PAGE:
In Book 9, he returns to paradise as a mist at night and transforms into the sleeping serpent. Milton reflects on the argument between Adam and Eve in the novel. Unlike God's language in the previous novels, which is distinguished by simplicity, plainness, and directness, Satan's tone in Book 9 is marked by rhetoric, similes, and linguistic tricks. Milton employs these traits to portray Satan as not only a brilliant orator but also a convincing liar.
In his conversation with Eve, Satan primarily communicates by epic similes. An epic simile is used in the book to either diminish or exalt different problems and characters. Milton focuses on the sense of visual in imagery and the intellectual impact of similes. For instance, the way satan’s impure tricks or impure designs on Eve. In line 578, describes his first glance at the “goodly tree far distant to hold.” While tempting Eve to eat the forbidden fruit, the serpent compares the forbidden fruit smell to that to that of a mother’s milk. By doing this, Satan offers Eve an image of a dear mother and creates the desire to enjoy the sweet milk from the mother’s breast (Dawn 4). Satan appears to be worshipping the Tree of Knowledge and convincingly tells Eve that she will acquire the knowledge of God once he eats the fruit. Satan uses persuasive language to presenting the tree as the best alternative to Eve’s faith in God.
Satan’s monologs in book 9 suppress contesting voices and perspective and appear to be directed inward. In Book 9 (473-93) Satan is seen convincing himself he should not have any feelings of empathy, love, goodness while watching Eve. Initially, there were moments where Satan felt attracted to Eve, but in this monolog, he reminds himself that he came to destroy her because of hatred. He describes Eve as “opportune to all attempts” while Adam is described as the stronger and intelligent.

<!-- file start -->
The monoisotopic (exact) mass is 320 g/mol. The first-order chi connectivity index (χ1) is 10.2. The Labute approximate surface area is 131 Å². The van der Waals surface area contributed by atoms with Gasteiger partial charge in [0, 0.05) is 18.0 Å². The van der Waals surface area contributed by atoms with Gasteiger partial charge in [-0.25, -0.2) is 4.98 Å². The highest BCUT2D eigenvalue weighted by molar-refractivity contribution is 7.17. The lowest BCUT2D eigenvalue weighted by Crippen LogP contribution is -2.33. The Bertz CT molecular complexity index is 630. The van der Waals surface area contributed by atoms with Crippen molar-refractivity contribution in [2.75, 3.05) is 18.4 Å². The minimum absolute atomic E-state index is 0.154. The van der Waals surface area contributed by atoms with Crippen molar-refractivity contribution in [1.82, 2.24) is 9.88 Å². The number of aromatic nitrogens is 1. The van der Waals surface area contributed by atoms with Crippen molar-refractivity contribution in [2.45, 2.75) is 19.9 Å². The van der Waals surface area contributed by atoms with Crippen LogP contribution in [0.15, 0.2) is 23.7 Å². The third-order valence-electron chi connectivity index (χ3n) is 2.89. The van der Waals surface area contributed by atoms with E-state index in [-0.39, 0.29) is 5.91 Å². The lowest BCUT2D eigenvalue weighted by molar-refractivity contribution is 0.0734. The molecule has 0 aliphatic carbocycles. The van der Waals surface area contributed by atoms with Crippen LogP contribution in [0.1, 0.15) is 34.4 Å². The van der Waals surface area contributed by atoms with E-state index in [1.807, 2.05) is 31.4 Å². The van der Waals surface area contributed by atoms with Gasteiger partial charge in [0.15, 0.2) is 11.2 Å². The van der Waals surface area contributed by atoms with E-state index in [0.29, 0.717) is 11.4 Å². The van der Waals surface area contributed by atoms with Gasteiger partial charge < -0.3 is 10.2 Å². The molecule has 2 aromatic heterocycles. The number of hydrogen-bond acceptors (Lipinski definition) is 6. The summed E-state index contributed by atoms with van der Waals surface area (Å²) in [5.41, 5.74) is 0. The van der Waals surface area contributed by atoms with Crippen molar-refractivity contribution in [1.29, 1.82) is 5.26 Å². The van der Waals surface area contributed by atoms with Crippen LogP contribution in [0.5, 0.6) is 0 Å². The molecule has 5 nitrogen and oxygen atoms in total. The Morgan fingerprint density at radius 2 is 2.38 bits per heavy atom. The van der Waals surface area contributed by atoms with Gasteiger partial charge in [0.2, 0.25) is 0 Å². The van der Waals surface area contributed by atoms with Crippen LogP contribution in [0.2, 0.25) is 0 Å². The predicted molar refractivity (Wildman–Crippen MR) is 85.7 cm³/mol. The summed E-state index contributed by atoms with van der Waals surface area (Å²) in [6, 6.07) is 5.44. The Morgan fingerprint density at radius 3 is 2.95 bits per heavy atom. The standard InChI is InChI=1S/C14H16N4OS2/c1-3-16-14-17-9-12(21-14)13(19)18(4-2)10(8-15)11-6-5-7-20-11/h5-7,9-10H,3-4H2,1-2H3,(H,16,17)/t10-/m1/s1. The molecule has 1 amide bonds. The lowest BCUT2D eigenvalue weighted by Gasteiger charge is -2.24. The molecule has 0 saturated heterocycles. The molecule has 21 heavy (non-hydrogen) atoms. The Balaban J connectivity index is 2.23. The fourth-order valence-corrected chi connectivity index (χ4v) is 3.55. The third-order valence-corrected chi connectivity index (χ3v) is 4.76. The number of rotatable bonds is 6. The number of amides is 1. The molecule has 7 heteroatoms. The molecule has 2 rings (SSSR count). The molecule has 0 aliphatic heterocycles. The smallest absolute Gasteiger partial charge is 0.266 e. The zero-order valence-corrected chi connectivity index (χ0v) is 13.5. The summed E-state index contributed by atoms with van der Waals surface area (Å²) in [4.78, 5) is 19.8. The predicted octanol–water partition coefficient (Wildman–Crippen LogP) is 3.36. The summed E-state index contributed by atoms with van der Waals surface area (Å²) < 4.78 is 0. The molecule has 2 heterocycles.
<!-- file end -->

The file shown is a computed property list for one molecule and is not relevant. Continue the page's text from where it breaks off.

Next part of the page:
In line 532-548, Satan uses a convincing tone, and he graciously complements Eve, focusing on her beauty while convincing her not to doubt the serpent. Using seductive words, Satan attempts to convince Eve that she ought to be worshiped and not just be admired, as it was the case with Adam. By the end of the conversation, Satan trickery is evident as Eve is seen mesmerized at Satan’s ability to speak her language. She describes satan’s ability to speak her language as a “miracle.” She was convinced that Satan deserved her attention for being special. In lines 556-63, Satan uses his oratory skills to describe the forbidden tree. Through his convincing tone and trickery, Satan can trigger a conversation with Eve. Eve tells Satan that God has commanded them not to eat the tree. Satan replies by asking “has God then said that of the Fruit, of all the garden trees ye shall not eat/yet Lords declar’d of all the Earth or air.” The Satan’s persuasiveness and zeal make it hard for Eve to resists. He presented himself as a knowledgeable serpent. In almost an ironic paradox the “miracle” Eve describes, Satan is also amazed by Eve’s lack of reason.
As the narrator of the poem states, “hypocrisies (is), the only evil that walks/invisible, except God alone (6823). Satan uses this hypocrisy and trickery, supported by his oratory skills to conspire the fall of Adam and Eve.
Dawn Handerson. Original and eternal seduction: Satan’s psyche in paradise lost. University of North Carolina, 2008.
Milton, John. Paradise Lost. The Riverside MiltonEd. Roy Flannagan. Boston: Houghton Mifflin, 1998.
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